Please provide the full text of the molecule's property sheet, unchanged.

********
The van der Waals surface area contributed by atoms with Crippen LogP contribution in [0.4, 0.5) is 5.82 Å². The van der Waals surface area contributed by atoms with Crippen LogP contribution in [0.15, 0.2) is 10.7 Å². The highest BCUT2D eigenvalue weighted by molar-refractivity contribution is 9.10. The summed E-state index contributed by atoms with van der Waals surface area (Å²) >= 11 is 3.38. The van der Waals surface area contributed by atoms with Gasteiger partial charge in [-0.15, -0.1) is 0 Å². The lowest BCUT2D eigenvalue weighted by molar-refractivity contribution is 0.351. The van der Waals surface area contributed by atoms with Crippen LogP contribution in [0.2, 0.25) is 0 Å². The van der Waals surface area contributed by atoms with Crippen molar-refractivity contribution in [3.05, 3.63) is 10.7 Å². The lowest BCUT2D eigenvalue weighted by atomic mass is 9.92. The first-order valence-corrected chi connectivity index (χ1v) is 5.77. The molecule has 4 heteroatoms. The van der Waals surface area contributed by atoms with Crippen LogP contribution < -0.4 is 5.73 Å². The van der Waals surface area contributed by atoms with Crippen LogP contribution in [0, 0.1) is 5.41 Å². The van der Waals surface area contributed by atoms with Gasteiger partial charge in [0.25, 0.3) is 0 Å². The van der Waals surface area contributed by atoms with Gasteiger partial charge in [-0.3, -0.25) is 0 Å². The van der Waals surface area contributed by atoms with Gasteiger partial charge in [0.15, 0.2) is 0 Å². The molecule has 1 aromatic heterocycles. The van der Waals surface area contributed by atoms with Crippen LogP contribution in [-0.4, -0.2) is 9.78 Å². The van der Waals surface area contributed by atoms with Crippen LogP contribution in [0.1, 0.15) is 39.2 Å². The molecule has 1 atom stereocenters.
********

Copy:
The van der Waals surface area contributed by atoms with Crippen LogP contribution in [0.4, 0.5) is 5.82 Å². The van der Waals surface area contributed by atoms with Crippen LogP contribution in [0.15, 0.2) is 10.7 Å². The highest BCUT2D eigenvalue weighted by molar-refractivity contribution is 9.10. The summed E-state index contributed by atoms with van der Waals surface area (Å²) >= 11 is 3.38. The van der Waals surface area contributed by atoms with Gasteiger partial charge in [-0.15, -0.1) is 0 Å². The lowest BCUT2D eigenvalue weighted by molar-refractivity contribution is 0.351. The van der Waals surface area contributed by atoms with Crippen LogP contribution in [0.2, 0.25) is 0 Å². The van der Waals surface area contributed by atoms with Crippen molar-refractivity contribution in [3.05, 3.63) is 10.7 Å². The lowest BCUT2D eigenvalue weighted by atomic mass is 9.92. The first-order valence-corrected chi connectivity index (χ1v) is 5.77. The molecule has 4 heteroatoms. The van der Waals surface area contributed by atoms with Crippen LogP contribution < -0.4 is 5.73 Å². The van der Waals surface area contributed by atoms with Crippen LogP contribution in [0, 0.1) is 5.41 Å². The van der Waals surface area contributed by atoms with Gasteiger partial charge in [0.25, 0.3) is 0 Å². The van der Waals surface area contributed by atoms with Gasteiger partial charge in [-0.3, -0.25) is 0 Å². The van der Waals surface area contributed by atoms with Gasteiger partial charge in [0.15, 0.2) is 0 Å². The molecule has 1 aromatic heterocycles. The van der Waals surface area contributed by atoms with Crippen LogP contribution in [-0.4, -0.2) is 9.78 Å². The van der Waals surface area contributed by atoms with Crippen LogP contribution in [0.1, 0.15) is 39.2 Å². The molecule has 1 atom stereocenters.